Evidence for antibiotic cycling in control of resistance

Curr Opin Infect Dis. 2001 Dec;14(6):711-5. doi: 10.1097/00001432-200112000-00008.


There is growing concern about the increasing rates of resistance among human pathogens. These high rates of resistance, which are a consequence of antibiotic misuse, highlight the need for a thorough revision of strategies that deal with the proper use of antibiotics. The so-called 'optimal use of all antibiotics', restriction guidelines and use of a combination of antibiotics are well established strategies in most hospitals but new potential strategies, such as dosage optimization and antibiotic cycling, require further study and evaluation. Cycling antibiotic therapy consists of the scheduled replacement of one antibiotic for another, in order to avoid the development of bacterial resistance. Initial studies suggest that this strategy could be useful in reducing the rates of bacterial resistance as well as the incidence of nosocomial infections caused by Gram-negative bacilli in intensive care unit patients. This strategy, however, does not prevent antibiotic misuse and needs to be applied in a complete antibiotic policy program.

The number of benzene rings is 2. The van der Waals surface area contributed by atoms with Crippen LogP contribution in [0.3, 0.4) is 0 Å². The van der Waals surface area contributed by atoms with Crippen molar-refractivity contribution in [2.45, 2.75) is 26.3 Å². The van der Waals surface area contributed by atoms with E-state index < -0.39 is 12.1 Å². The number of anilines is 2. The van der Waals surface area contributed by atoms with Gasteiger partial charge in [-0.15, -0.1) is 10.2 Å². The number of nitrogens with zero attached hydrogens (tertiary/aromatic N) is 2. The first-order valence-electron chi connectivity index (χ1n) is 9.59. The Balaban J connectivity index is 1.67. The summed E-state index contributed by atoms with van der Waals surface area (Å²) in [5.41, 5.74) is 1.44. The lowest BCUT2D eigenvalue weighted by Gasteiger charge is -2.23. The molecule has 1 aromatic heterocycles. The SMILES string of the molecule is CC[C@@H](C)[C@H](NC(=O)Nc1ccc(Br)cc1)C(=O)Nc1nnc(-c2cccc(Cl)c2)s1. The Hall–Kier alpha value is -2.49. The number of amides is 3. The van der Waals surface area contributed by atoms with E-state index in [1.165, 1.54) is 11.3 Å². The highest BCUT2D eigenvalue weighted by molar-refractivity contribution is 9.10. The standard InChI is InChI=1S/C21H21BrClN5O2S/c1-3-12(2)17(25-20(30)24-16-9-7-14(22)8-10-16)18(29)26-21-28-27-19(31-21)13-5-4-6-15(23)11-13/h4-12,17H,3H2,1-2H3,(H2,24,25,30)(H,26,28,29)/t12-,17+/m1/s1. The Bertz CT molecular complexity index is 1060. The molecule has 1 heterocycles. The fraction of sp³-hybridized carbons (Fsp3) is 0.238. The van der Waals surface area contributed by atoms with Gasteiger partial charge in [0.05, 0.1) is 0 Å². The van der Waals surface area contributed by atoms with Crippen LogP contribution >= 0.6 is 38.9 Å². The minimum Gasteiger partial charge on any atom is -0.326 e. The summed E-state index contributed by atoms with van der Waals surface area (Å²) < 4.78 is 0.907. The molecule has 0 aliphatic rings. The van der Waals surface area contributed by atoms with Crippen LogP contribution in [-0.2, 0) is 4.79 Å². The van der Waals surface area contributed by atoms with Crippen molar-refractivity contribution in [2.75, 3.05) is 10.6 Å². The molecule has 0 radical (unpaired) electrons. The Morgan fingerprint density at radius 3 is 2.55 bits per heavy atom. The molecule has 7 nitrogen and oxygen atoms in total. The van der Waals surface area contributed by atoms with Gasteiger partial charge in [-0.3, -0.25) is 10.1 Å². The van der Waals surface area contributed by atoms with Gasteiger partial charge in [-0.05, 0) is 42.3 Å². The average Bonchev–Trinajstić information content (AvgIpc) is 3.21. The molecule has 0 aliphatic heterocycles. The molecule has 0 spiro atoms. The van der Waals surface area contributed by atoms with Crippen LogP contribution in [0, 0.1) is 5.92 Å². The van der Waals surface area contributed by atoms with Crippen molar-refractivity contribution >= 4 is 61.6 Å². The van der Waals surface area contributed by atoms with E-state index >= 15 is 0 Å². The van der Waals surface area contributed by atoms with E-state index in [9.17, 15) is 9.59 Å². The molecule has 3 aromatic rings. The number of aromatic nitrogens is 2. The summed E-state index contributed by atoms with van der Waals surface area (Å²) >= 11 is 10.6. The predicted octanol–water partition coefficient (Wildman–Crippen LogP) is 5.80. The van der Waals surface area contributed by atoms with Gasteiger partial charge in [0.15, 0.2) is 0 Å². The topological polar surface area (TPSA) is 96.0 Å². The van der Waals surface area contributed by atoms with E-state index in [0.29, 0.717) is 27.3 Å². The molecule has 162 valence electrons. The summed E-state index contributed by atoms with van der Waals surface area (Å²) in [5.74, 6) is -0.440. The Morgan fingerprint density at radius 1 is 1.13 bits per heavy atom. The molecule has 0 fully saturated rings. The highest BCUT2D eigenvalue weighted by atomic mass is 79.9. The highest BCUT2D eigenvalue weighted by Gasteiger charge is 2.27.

Publication types

  • Review

MeSH terms

  • Anti-Bacterial Agents / administration & dosage*
  • Drug Resistance, Bacterial*
  • Humans


  • Anti-Bacterial Agents